The Eric L. Brandenburg Children’s Fund

One of the seven different programs we administer at The Forgotten International
Some time ago we established this fund after discovering that some of the children we were encountering throughout our travels were living in such dire circumstances that absent our intervention, they would likely either live a life in extreme poverty or simply die. As to these children, this fund commits to an individualized plan of long-term support, and in doing so, pays for all their basic needs and education in order to ensure that they leave poverty and obtain a chance at a decent life. Currently, eight children have been served by this program and all are living in either India or Ghana. These are the children:
Karishma was the first child we decided to help through this program. When we found her she was four years old and living with her family in a hole in the ground covered with a tarp on the side of a road in Northern India. Her mother had migrated from Nepal but could find only limited work as a road construction worker making about eighteen cents an hour. Our foundation helped get this family of five a home and put this child in private school. In 2018, she graduated from college and is now a teacher at a primary school near where she grew up.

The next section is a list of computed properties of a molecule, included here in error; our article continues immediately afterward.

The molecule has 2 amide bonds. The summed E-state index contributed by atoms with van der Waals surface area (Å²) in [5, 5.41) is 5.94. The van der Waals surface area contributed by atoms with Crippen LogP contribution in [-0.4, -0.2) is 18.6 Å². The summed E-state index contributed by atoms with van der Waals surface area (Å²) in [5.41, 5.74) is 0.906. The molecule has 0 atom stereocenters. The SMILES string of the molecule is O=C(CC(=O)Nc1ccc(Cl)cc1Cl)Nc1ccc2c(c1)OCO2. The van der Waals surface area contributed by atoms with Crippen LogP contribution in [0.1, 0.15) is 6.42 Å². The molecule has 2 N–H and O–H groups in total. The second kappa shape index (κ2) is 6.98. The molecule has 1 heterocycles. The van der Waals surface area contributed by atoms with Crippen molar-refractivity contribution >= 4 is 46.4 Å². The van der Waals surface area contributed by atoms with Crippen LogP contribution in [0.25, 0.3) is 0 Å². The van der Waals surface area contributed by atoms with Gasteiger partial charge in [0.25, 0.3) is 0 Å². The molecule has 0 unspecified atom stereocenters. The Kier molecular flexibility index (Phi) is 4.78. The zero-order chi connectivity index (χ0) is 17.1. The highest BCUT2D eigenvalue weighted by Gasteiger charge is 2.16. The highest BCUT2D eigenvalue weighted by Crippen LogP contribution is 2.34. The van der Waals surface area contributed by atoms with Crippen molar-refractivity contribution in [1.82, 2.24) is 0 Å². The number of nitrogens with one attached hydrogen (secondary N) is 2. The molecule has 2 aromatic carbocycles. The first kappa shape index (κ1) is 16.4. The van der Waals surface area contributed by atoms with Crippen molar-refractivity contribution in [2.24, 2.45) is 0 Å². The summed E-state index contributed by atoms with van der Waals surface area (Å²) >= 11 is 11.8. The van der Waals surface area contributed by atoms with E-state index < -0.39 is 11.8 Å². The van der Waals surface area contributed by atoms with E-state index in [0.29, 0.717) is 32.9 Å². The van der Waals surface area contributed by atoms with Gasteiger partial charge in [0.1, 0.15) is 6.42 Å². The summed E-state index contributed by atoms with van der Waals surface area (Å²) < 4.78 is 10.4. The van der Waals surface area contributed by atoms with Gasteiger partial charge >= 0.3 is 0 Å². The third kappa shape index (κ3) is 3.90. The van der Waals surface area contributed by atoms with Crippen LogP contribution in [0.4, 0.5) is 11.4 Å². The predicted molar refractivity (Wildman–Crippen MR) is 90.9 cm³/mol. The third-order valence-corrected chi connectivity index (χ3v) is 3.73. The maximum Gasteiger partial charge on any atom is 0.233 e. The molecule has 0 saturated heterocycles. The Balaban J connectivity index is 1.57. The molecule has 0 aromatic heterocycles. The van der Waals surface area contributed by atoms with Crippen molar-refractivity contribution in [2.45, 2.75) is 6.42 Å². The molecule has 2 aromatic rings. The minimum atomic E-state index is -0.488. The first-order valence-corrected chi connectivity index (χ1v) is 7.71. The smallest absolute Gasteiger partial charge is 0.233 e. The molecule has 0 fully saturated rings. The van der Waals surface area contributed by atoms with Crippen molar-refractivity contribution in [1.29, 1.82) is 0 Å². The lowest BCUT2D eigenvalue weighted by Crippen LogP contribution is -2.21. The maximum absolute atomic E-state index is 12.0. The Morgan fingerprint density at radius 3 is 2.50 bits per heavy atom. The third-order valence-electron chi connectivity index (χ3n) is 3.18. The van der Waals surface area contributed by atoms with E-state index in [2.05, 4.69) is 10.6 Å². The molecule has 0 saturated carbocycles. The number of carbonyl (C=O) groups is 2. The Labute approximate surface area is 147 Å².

When we found Priyanka, she was five years old and attending a slum school in New Delhi, India. Nearly all of the children at her school had uniforms and shoes. She had neither. We bought her a uniform that day, and she was so happy and proud that she pushed all the boys in her class aside so that we could take her picture. It was because of her tenacity and strength that we decided to help her. Since then she has been attending a private school, for which we pay her tuition, and in the Fall of 2019 will be entering the 11th grade. Thanks to the fund, she is receiving an education far better than that she would have had in her slum community.